Last edited 08 Jul 2014

Improving Public Services through better construction

The National Audit office (NAO) report, Improving Public Services through better construction, Report by the Comptroller and Auditor General was published on 15 March 2005.

Improving Public Services through better construction.jpg

The report traced progress since the previous NAO Report Modernising Construction which was published in 2001. Modernising Construction proposed tackling adversarial and inefficient working practices and made a number of recommendations for The Department of the Environment, Transport and the Regions, The Office of Government Commerce, line departments and the Construction Industry.

The 2005 report begins with a foreword by Sr Michael Latham in which he reiterates the core themes of his 1994 report Constructing the Team (the Latham Report), suggesting that the client and its business should be at the core of the construction process rather than being seen as “a nuisance”.

The report found that good progress had been made since Modernising Construction had been published in 2001, with 55 per cent of projects delivered to budget (compared with 25 per cent in 1999) and 63 per cent delivered on time (compared with 34 per cent in 1999). The report cited partnering and the early creation of integrated project teams as key components of the success story. It also singled out support provided by the Office of Government Commerce (OGC) under the Achieving Excellence in Construction initiative as one of the major factors in the improvement suggesting that ‘Gateway Reviews in particular, have generally assisted clients and their professional advisers in identifying and addressing the risks to, and opportunities for, successful delivery.’

The report however suggested that further improvements would be possible if the best practice found on some projects was rolled out across all projects.

Specifically, to make more progress, the report suggested that government departments should:

  • ‘Reduce the volatility and uncertainty in work flow and funding.
  • Improve construction project management capability.
  • Introduce sufficient independent challenge to conceptual thinking and business cases, and overcome practical difficulties in procuring construction on the basis of sustainable whole life value.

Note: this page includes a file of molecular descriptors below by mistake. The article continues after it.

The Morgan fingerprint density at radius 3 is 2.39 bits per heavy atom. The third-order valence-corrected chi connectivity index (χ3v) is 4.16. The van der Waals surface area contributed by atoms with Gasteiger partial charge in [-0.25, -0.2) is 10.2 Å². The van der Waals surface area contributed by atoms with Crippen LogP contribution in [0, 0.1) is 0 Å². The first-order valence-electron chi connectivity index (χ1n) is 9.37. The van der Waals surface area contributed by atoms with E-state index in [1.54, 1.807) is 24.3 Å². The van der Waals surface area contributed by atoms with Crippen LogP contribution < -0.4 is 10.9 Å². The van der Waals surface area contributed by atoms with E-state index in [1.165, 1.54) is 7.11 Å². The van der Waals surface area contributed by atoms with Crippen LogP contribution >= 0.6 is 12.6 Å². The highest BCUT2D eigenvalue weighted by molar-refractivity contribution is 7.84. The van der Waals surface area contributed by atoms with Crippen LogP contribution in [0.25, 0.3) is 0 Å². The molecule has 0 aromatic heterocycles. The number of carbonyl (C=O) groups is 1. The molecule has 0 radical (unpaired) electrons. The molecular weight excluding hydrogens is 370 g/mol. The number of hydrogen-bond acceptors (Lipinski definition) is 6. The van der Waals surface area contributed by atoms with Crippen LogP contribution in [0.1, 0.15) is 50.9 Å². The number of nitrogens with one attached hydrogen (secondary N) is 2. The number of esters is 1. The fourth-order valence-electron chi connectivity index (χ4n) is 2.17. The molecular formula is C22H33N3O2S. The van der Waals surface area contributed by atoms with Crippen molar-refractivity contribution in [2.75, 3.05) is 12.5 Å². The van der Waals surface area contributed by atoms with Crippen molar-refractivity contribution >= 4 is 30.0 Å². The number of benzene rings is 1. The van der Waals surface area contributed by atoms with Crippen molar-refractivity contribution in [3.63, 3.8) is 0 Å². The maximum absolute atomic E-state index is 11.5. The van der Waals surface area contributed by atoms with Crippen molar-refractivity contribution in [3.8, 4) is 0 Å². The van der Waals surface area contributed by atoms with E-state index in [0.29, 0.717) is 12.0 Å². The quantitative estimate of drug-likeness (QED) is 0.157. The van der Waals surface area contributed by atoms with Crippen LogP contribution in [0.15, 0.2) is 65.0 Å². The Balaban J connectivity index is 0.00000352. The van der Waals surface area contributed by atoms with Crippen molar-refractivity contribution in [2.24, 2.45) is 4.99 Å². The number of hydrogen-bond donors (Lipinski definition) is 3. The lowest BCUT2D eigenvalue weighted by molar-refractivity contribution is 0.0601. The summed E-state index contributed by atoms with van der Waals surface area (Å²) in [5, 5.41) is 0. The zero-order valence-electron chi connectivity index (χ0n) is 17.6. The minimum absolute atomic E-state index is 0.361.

• Maximise the benefits from good practice in construction procurement and contracting strategies and in managing project risks, opportunities and performance incentives.
  • Ensure that supply chains are appointed at the earliest opportunity, fully integrated and that there is sufficient competitive tension in framework agreements.
  • Evaluate performance and embed project learning.’

The NAO suggested that in order to better assist departments and their agencies, OGC should:

  • ‘Provide co-ordination and leadership of public sector construction activities so that good practice is clearly identified and the momentum for improvement is sustained.
  • Review the support available to organisations which only undertake construction projects infrequently.
  • Assist departments to find the most appropriate tools and support to improve decision-making based on whole life value and to deliver sustainable construction and development.
  • Make better use of the available information on generic lessons and good practice on projects by sharing this effectively across the wider public sector and take a lead in setting performance benchmarks.’

However, Following the 2007 credit crunch, The Office of Government Commerce (OGC) was absorbed into the Efficiency and Reform Group (ERG) within the Cabinet Office and OGC guidance was consigned to the national archive.

NB The Department of the Environment Transport and the Regions (DETR) portfolio has now been split between: the Department for Communities and Local Government (DCLG); the Department for Environment Food and Rural Affairs (DEFRA) and the Department for Transport (DFT).

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